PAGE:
The Suppression of Protestant Charities in Ireland (Irish Foundling Hospitals and Charter Schools).

From the Dublin University Magazine, Volume 12, Number 71, November 1838.

It is a pretext put forward by the supporters of the present ministry to justify every new aggression, and palliate every fresh insult to the Protestants of Ireland, that the immense majority of the people of this country are Roman Catholics, and that this majority is continually increasing. They even affect to consider the Protestant portion of the community so very minute a portion, that till the admission lately made by the noble viceroy on his "sentimental journey" to the shores of the Atlantic, their opponents in Ireland have been usually treated as a mere cypher in their political calculations. We do not mean now to discuss the truth of these assumptions, or the legitimacy of the conclusion--that because the Protestants of Ireland are few in number, they are therefore unworthy of protection or encouragement from rulers who profess the same faith and have sworn to uphold it;--but as the doctrine is so frequently employed to excuse the policy of the Whigs towards the Protestants of Ireland, we will say a few words on one of the many means which have contributed to increase and secure this convenient Popish ascendancy.

The means we allude to is the suppression of Protestant Charitable Institutions; more particularly such as had for their object the education of the children of the poor in the truths of the Protestant religion. The Popish party in Ireland, now the guide and support of her majesty's government, are fully sensible of the importance of imbueing the minds of the young with the feelings and principles which it is desired they should be attached to in after-life. They know the opinions which are earliest imbibed, are ever the most ardently clung to; and the prejudices which are first taught, are ever the most difficult to eradicate. Their serfs have reduced their knowledge to practice by providing for the poor a system of education, by which they have secured in nineteen cases out of twenty, Popish books to be read, Popish directors to control, and Popish teachers to instruct them; and by a prospective provision, in perfect keeping with their leech-like tenacity, with which they themselves cling to place, endeavouring to create an increased body of supporters in Ireland for any future ministry, who, like them, will not hesitate to purchase the continuance of their pay by sacrificing the interests of the religion they profess. Encouraging Popish instruction is, however, but one branch of the system; discouraging Protestant instruction is necessary for its completion; and while the former has been but lately put into active operation, the latter has been silently but perseveringly pursued for a much longer period; and that its success has been due almost as much to the negligence of Protestants as to the energy of their opponents, as it cannot lessen the evil of the result, is no reason that it should pass unnoticed.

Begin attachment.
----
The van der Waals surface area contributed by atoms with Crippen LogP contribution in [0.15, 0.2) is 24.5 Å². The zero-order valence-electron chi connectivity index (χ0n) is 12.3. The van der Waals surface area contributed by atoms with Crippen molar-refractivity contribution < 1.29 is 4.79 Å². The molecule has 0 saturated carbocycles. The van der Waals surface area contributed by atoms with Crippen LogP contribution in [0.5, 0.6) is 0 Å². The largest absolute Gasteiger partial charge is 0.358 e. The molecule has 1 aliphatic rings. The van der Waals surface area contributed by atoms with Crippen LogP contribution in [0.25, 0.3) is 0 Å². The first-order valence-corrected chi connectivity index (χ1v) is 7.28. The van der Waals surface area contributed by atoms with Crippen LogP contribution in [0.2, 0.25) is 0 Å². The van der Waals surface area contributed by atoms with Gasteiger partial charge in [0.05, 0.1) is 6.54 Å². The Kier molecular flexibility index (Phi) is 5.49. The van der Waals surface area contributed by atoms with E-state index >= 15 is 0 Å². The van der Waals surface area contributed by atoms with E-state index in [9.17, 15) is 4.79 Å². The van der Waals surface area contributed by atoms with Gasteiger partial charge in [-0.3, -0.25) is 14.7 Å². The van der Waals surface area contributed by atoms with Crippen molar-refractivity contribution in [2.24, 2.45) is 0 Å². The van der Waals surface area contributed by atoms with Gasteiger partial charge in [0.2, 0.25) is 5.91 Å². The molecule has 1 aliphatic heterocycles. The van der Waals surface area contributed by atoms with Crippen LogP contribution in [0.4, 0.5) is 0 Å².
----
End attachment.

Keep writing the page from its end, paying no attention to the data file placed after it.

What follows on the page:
One of the institutions to whose suppression we allude, was the Foundling Hospital in Dublin. It is difficult to conceive a charity conducted on principles of more universal benevolence than this, from the nature of the misery it was intended to alleviate, it was necessary the assistance it afforded should be immediate and easily accessible. No complicated applications or hardly procurable certificates checked the hand of charity, till its object was beyond the power of relief. The helpless and unfortunate, to be received under its shelter, required no other recommendation than that they stood in need of its assistance. A cradle was inserted in the wall of the edifice, beside the porter's lodge. The unhappy mother had nothing to apprehend from repulse or exposure. A bell stood beside the door, which she rung, and the cradle was pushed out for the reception of the child. As the feelings of maternal affection in Ireland are proverbially strong, and seldom subdued, even by guilt or sorrow, few children were left without a strong feeling on the mind of reclaiming them again.

A certificate, therefore, was usually pinned to the child's clothes, stating its name and age; and this, with the date, was carefully registered, so that the wretched creature, who, with a heavy heart, deposited her burden in this strange place, did it with the certainty that it would be better cared for than by herself, and could be regained when circumstances enabled her to support it. The Asylum was not confined to illegitimate children, but was open to every offspring of want or distress; and in the course of ten years, from 1801 to 1811, there were 567 of the children again claimed and restored to their parents.